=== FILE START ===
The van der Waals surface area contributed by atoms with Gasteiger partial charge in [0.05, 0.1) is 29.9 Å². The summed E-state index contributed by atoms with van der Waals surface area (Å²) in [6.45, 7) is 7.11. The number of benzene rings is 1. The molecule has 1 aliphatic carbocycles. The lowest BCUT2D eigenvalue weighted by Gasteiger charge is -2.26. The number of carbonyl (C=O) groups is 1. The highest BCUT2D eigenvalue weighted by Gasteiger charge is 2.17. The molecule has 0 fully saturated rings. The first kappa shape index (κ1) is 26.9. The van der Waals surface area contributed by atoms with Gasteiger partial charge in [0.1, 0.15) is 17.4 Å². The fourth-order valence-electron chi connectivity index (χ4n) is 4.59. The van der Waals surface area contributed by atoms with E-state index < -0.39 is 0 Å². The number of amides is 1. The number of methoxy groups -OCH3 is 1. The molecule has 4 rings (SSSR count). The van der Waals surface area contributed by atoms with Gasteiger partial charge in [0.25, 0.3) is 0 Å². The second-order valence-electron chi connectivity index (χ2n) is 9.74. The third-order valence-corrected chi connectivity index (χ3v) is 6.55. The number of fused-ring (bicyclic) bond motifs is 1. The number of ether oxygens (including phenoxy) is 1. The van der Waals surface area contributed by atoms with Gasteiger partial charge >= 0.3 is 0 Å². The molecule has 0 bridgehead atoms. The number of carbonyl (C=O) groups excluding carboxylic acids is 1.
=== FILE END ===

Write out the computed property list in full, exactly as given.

The van der Waals surface area contributed by atoms with Gasteiger partial charge in [0.05, 0.1) is 29.9 Å². The summed E-state index contributed by atoms with van der Waals surface area (Å²) in [6.45, 7) is 7.11. The number of benzene rings is 1. The molecule has 1 aliphatic carbocycles. The lowest BCUT2D eigenvalue weighted by Gasteiger charge is -2.26. The number of carbonyl (C=O) groups is 1. The highest BCUT2D eigenvalue weighted by Gasteiger charge is 2.17. The molecule has 0 fully saturated rings. The first kappa shape index (κ1) is 26.9. The van der Waals surface area contributed by atoms with Gasteiger partial charge in [0.1, 0.15) is 17.4 Å². The fourth-order valence-electron chi connectivity index (χ4n) is 4.59. The van der Waals surface area contributed by atoms with E-state index < -0.39 is 0 Å². The number of amides is 1. The number of methoxy groups -OCH3 is 1. The molecule has 4 rings (SSSR count). The van der Waals surface area contributed by atoms with Gasteiger partial charge in [0.25, 0.3) is 0 Å². The second-order valence-electron chi connectivity index (χ2n) is 9.74. The third-order valence-corrected chi connectivity index (χ3v) is 6.55. The number of fused-ring (bicyclic) bond motifs is 1. The number of ether oxygens (including phenoxy) is 1. The van der Waals surface area contributed by atoms with Gasteiger partial charge >= 0.3 is 0 Å². The molecule has 0 bridgehead atoms. The number of carbonyl (C=O) groups excluding carboxylic acids is 1.